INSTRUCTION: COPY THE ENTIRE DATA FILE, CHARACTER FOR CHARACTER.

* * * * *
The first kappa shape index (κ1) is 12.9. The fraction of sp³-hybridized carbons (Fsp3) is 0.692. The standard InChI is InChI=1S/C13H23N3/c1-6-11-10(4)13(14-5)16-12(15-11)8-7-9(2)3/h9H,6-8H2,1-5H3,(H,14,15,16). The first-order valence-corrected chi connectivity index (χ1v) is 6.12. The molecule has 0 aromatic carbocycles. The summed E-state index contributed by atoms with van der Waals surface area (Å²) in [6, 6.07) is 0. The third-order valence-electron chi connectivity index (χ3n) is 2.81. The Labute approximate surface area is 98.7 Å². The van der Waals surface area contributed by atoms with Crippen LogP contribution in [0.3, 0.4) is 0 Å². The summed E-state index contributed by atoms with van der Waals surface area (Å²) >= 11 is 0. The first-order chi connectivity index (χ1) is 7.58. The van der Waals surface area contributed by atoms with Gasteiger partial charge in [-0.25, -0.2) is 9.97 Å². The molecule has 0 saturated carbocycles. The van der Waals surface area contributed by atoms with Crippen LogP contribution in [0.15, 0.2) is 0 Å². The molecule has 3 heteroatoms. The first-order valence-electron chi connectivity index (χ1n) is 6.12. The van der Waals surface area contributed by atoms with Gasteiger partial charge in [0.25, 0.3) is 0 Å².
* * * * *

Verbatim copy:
The first kappa shape index (κ1) is 12.9. The fraction of sp³-hybridized carbons (Fsp3) is 0.692. The standard InChI is InChI=1S/C13H23N3/c1-6-11-10(4)13(14-5)16-12(15-11)8-7-9(2)3/h9H,6-8H2,1-5H3,(H,14,15,16). The first-order valence-corrected chi connectivity index (χ1v) is 6.12. The molecule has 0 aromatic carbocycles. The summed E-state index contributed by atoms with van der Waals surface area (Å²) in [6, 6.07) is 0. The third-order valence-electron chi connectivity index (χ3n) is 2.81. The Labute approximate surface area is 98.7 Å². The van der Waals surface area contributed by atoms with Crippen LogP contribution in [0.3, 0.4) is 0 Å². The summed E-state index contributed by atoms with van der Waals surface area (Å²) >= 11 is 0. The first-order chi connectivity index (χ1) is 7.58. The van der Waals surface area contributed by atoms with Gasteiger partial charge in [-0.25, -0.2) is 9.97 Å². The molecule has 0 saturated carbocycles. The van der Waals surface area contributed by atoms with Crippen LogP contribution in [0.15, 0.2) is 0 Å². The molecule has 3 heteroatoms. The first-order valence-electron chi connectivity index (χ1n) is 6.12. The van der Waals surface area contributed by atoms with Gasteiger partial charge in [0.25, 0.3) is 0 Å².